The discussion of psychoanalysis as a discipline has generated a host of quite controversial philosophical debate, as we have sketched out in the preceding chapter. The more it enters into general awareness that psychoanalysis as a psychological system has exerted and will continue to exert a tremendous influence on the psychosocial profession and on contemporary culture generally, the more remarkable it seems that decades after its inception, some of the most basic concepts of this theoretical and practical system remain controversial (cf. Meehl, 1973, p. 104). Yet surely it would not be an exaggeration to speak of Sigmund Freud’s (1895d) first attempt to explain neurotic symptoms in a fundamentally different way from his contemporaries as a scientific revolution. Before Freud’s attempts, hysterical symptoms were regarded by psychiatry as the result of a “degenerate constitution,” the consequence of a somatic predisposition. Freud’s critical contribution to the development of psychological research consisted in his formulation of two assumptions: that hysterical symptoms should be regarded primarily as psychic phenomena-though not necessarily conscious ones-and that as such they are to be viewed as comprehensible psychic structures. As Mayman (1973b) emphasizes, these postulates of psychologism and determinism remain the two most important postulates upon which psychoanalysis is based today.‡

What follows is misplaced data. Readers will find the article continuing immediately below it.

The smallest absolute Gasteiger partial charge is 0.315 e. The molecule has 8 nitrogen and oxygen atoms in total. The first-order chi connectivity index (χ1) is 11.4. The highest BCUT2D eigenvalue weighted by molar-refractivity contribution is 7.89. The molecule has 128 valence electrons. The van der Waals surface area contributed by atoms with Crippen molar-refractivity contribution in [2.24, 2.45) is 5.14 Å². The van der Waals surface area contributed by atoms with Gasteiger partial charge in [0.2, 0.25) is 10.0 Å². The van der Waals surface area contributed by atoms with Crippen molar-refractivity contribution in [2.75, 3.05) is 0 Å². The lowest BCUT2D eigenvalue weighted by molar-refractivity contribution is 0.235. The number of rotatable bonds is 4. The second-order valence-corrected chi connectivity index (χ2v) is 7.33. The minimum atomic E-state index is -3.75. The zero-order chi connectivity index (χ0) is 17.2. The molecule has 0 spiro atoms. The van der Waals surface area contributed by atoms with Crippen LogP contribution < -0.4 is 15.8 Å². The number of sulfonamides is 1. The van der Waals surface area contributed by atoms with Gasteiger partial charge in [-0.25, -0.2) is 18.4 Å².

The introduction of these two assumptions, which went hand in hand with the development of a corresponding method of observation, represents

a decisive turning point, a new methodological paradigm (Kuhn, 1962). It is one of the central paradoxes in the development of psychoanalytic theory and practice that while Freud has gone down in the history of scientific theory as a significant and incisive methodologist,* the yield of empirical psychoanalytic research has only recently begun to bear fruits.